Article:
Deep work! It’s been called the No 1 job skill that will never become obsolete. But it’s become even more difficult as email notifications have developed a COVID-driven twin in the form of Teams/Slack/Skype messages, doubling the number of distractions.
Firstly, if you don’t know what deep work is here’s the elevator pitch: the concept is as old as humanity, but the terminology and popularisation were defined by Cal Newport in his 2016 book ”Deep Work: rules for focused success in a distracted world”. In essence, it’s work-related activity that is done in a distraction-free situation where you actively push your cognitive skills to the max.
This means you need to, as far as possible, be physically locked away so you can’t be disturbed, and force your focus to stick to a pre-defined challenge for at least 45 minutes. A deep work session is typically 1-2 hours, though.
In other words, it’s pretty much the opposite of what most of us spend most of our workdays doing – being in reactive mode or failing to get into deep concentration because of the constant notifications flying at us. Or to quote Seth Godin: “we’re so busy doing our jobs, that we can’t get any work done”.
Create more value for the work you do
So, what is the value you’re missing out on by staying in reactive mode, or “shallow thinking” mode as some call it? Honestly, it depends on the demands of your role. If your goal is to thrive and add value in this increasingly cognitive economy, then deep work is truly the No 1 work skill you must develop and harness.
1) by protecting your attention, you will actually get more done; and perhaps more importantly
2) because in most cases, the output of “shallow” and reactive tasks is easy to replicate. The value you bring to the role and the company is less unique than it could have been if more of your workday had been spent in deep concentration where you are able to hold more complex pieces of information in your head for longer, and are therefore able to form new connections and come up with something of high quality.
Are you really willing to bet against the above being true in 2021 onwards, as the increased digitalisation is forcing everyone to compete globally, including knowledge workers? In his book Cal Newport’s recommended question to help reality check the situation is: “how many months would it take to train a smart graduate student with no experience in my domain to do this task”? Look at your next couple of workdays and ask that question about what you have planned to do.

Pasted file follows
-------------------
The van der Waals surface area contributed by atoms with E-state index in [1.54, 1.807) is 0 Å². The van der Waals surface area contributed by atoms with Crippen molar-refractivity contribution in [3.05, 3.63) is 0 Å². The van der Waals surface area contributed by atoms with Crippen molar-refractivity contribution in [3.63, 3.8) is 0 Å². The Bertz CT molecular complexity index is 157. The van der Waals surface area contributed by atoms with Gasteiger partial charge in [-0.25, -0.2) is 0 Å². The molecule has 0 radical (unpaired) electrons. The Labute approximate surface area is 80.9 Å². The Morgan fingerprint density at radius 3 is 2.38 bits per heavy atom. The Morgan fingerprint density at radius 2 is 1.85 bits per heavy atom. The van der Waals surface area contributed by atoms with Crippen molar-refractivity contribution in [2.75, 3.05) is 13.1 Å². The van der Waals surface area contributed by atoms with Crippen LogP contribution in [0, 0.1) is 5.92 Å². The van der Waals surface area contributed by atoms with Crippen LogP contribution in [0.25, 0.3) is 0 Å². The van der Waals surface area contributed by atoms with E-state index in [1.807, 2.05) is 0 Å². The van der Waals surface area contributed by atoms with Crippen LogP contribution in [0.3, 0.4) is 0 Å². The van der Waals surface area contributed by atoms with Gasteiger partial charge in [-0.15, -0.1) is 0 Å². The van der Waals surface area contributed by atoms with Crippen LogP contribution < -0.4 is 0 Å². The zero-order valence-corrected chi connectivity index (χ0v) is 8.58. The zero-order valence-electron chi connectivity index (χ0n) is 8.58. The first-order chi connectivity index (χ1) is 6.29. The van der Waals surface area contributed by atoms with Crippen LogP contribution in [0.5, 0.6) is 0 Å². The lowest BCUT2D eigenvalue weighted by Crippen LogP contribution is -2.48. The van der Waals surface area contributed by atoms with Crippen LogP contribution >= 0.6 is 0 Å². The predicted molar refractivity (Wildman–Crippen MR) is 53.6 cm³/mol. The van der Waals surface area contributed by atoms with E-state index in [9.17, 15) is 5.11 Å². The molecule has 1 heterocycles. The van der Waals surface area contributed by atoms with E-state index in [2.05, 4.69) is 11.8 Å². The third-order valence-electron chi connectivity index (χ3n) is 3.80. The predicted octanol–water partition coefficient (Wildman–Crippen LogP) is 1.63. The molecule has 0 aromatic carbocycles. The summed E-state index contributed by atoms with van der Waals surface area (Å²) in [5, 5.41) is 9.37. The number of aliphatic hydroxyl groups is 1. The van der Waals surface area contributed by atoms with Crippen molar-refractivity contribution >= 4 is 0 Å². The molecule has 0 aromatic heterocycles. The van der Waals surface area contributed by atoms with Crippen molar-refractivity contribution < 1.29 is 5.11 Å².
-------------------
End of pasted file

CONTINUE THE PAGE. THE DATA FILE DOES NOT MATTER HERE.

Be intentional about your time
Ok, if you are still reading you may be at least partly convinced there is something to this. Perhaps the answer to the question above was an uncomfortably low number of months? No matter your motivation, to get into proper deep concentration you need to carve out both dedicated time and space where it’s difficult for anyone or anything to distract you for at least an hour or two.
So you need to be intentional about your time. This might mean logging out of email and Slack/Teams etc and turning off notifications on your phone. You then must pre-determine the exact output you are expecting from this session, and then the hardest bit, force yourself to focus on only the task at hand for 1-2 hours, where you bring your attention back to the topic when your mind wanders. It will be difficult, but the more information you are able to hold in your head and connections you can make, the better the output will be.
What could be examples of output from deep work? Since I work in digital marketing, here are three examples of deep work from my profession that might not have happened at all, or not happened at high quality, if we didn’t carve out time and space to do it (properly):
– A marketing campaign derived from true deep thinking about the problem your company’s value proposition solves and then really going under the hood of your target audience to deliver a campaign idea that communicates that value with optimal precision.
– A model or drawing of your full funnel and the business and marketing processes you have in place to reach the audience in the right place at the right time, with a bonus appendix full of ideas on how to improve the different touchpoints, including prioritisation of execution.
– A 10-page e-book about your audience’s problem and your business’ solution based on solid research, ready to go up and start generating leads.
All of these can be delivered without “declaring” that you are now sitting down to do deep work, but as Cal Newport writes: “Deep work is necessary to wring every drop of value out of your current intellectual capacity.” I believe he is right, and that means for the above (and other examples), you are likely leaving quality on the table and delivering at 80-90% when you could have reached 100%. Imagine the difference that makes over a year, a decade, a career. That’s the power of deep work.